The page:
A while ago, I read the results of a study that sold a few items on eBay. The researchers used two similar groups of auction items for the study: For group 1, they wrote standard descriptions of the items–size, color, wear and tear, etc. In group 2, however, they used the description space to give the item a backstory, a history.
Guess which group of items sold better?
Not just better–group 2 sold at significantly higher prices than group 1.
This got me thinking. I wanted to try it. And I finally had my opportunity when I found the perfect item for such an auction.
You can check out the auction here or read the description below. And no, it hasn’t exactly started a bidding war–not even close–but I like the nostalgia of the story anyway.
This rare booklet of football cards from the Buffalo Bills and the Washington Redskins was handed out to every ticketholder at Super Bowl XXVI. Thousands of fans tore them open and inserted the cards into the booklet.
My uncle didn’t.
Instead, he gave it to me for safekeeping. As a 10-year-old boy, I figured it would be worth millions of dollars someday. That’s what boys do with rare items. So I stashed it away for years.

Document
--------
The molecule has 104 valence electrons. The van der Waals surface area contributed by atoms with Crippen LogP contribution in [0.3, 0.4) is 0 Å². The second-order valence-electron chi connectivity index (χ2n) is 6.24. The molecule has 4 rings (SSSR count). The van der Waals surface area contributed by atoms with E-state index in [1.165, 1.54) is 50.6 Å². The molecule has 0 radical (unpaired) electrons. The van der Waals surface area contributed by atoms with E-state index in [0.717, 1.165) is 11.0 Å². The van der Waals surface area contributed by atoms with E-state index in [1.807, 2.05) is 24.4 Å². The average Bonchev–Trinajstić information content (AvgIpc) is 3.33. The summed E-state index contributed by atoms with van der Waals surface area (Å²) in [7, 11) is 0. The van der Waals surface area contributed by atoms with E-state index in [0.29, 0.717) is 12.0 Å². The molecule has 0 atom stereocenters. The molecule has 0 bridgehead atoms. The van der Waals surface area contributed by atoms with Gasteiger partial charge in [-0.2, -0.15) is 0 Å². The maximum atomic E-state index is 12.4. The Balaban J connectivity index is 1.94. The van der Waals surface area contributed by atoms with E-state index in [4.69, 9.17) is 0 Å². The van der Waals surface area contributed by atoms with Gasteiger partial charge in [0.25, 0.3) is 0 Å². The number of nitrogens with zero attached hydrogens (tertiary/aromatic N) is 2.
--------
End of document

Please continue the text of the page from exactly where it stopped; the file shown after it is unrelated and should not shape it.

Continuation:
This past weekend, I was back home for a wedding. While rummaging through my desk, I found the booklet, just as unopened and pristine as the day I received it. I looked at the date on the cover: Sunday, January 26, 1992. Over 19 years ago.
It made me feel old.
And so I’m selling it. It’s not worth a million dollars, but it’s a symbol of every boy’s dream that the things they collected would someday be special and rare to someone else. This booklet is every comic book, every baseball card, every semiprecious stone, every arrowhead, every action hero. It is all the things that made us feel like treasure hunters.
If you buy it, I’ll package it with care and cover the shipping cost myself. Boyhood dreams don’t come with a shipping expense.